FIGURE 1: Main Coolant Pump



FIGURE 2: Finite Element Model of Pump


Suffice it to say that this project represented a tremendous amount of manpower. There were four or five of us working on the project for approximately six months. A similar project could be done today by one experienced person in approximately one month. The computer that was used to run the analysis was an extremely expensive mainframe (usually reserved for nuclear physics calculations). Now the entire job could easily be done on a personal computer. Maybe the most telling comparison is that it would probably cost less than one-fourth as much to do the total job today - and in 1968 a dollar was worth a lot more.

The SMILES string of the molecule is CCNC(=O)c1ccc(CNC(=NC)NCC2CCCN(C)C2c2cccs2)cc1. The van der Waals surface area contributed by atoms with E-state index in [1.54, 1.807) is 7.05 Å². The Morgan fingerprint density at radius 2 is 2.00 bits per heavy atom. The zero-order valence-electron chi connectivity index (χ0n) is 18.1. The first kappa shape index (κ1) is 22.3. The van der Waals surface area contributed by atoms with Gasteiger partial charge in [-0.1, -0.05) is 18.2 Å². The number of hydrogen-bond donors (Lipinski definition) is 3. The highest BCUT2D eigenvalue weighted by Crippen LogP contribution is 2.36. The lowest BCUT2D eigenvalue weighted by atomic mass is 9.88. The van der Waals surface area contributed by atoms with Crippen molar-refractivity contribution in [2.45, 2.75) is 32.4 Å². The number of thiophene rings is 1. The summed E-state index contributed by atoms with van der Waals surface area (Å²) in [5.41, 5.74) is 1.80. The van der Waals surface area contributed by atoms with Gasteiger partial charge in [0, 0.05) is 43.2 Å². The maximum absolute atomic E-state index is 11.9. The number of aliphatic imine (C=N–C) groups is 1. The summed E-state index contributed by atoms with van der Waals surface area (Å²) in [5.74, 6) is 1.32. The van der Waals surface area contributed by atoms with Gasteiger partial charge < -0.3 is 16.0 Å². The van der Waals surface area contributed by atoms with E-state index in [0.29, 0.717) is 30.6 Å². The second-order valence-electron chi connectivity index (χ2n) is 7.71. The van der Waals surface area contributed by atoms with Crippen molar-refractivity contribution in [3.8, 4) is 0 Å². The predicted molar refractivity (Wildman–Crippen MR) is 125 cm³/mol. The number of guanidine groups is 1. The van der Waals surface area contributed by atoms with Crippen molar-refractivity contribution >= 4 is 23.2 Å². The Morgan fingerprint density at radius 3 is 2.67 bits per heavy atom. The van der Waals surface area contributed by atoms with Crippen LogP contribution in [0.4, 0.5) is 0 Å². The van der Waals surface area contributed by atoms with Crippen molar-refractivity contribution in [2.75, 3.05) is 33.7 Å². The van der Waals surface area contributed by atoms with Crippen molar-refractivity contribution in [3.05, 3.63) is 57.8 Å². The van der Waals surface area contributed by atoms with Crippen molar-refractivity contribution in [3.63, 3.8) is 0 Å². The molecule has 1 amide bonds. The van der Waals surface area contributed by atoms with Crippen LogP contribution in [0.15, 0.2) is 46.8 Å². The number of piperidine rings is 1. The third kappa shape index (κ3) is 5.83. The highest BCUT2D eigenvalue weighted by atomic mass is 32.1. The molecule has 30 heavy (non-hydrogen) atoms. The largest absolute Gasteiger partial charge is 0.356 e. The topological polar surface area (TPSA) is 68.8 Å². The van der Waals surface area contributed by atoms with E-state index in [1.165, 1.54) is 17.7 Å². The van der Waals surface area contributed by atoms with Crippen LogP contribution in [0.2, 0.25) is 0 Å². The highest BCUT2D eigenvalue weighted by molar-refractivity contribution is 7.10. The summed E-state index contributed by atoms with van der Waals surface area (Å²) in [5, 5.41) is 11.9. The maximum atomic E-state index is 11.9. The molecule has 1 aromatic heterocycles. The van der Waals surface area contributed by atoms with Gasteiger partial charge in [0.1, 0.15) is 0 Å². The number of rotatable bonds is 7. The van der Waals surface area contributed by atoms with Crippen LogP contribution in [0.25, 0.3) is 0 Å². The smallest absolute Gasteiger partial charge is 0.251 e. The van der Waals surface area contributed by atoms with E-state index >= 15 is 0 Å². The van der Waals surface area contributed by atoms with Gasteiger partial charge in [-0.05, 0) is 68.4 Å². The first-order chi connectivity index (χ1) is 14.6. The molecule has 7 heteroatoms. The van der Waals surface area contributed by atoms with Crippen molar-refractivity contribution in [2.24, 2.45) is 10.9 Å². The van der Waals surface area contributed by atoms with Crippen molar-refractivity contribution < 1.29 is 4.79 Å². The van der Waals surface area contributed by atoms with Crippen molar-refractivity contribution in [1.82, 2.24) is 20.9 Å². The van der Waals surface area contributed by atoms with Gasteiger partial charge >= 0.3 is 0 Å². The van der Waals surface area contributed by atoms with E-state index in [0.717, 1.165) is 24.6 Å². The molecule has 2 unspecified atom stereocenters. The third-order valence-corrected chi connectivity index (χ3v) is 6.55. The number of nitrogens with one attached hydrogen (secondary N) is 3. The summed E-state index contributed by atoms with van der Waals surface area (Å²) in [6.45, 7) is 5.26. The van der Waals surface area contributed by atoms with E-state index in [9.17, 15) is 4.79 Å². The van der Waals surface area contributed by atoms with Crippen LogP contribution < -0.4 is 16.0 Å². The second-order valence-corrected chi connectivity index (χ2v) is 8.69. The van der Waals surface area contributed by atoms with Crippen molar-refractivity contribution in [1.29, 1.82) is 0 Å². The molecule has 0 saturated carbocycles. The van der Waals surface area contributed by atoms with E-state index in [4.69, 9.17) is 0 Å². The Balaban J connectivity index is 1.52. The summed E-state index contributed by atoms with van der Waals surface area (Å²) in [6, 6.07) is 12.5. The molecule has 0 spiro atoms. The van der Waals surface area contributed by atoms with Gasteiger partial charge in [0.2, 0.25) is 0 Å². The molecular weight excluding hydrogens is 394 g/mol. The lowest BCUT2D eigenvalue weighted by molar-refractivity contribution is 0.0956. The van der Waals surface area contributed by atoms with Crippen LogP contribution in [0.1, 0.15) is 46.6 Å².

Two-dimensional finite element analysis is impressive, but the world is three-dimensional. Consider the aforementioned pump geometry. Only by ignoring the exit nozzle altogether can the problem be considered two-dimensional. The first attempts to represent three-dimensional effects (other than axisymmetric considerations) were to include nonsymmetric loading as an axisymmetric geometry. Kalnins1 developed such a program in the mid-1960s that found limited application in the pressure vessel industry. The basic approach is to assume a harmonically varying displacement solution, expand the applied loading in terms of these harmonics and solve for each harmonic separately. By summing the harmonic solutions such as in a Fourier Series expansion, an approximate solution for the symmetric structure subjected to nonsymmetric loading can be developed. This technique was especially useful for certain cases like a simple overturning moment (Fourier Series mode N=1), but it was cumbersome to use for more general loadings. The approach was never widely used in the pressure vessel industry for anything but occasional nuclear component analyses.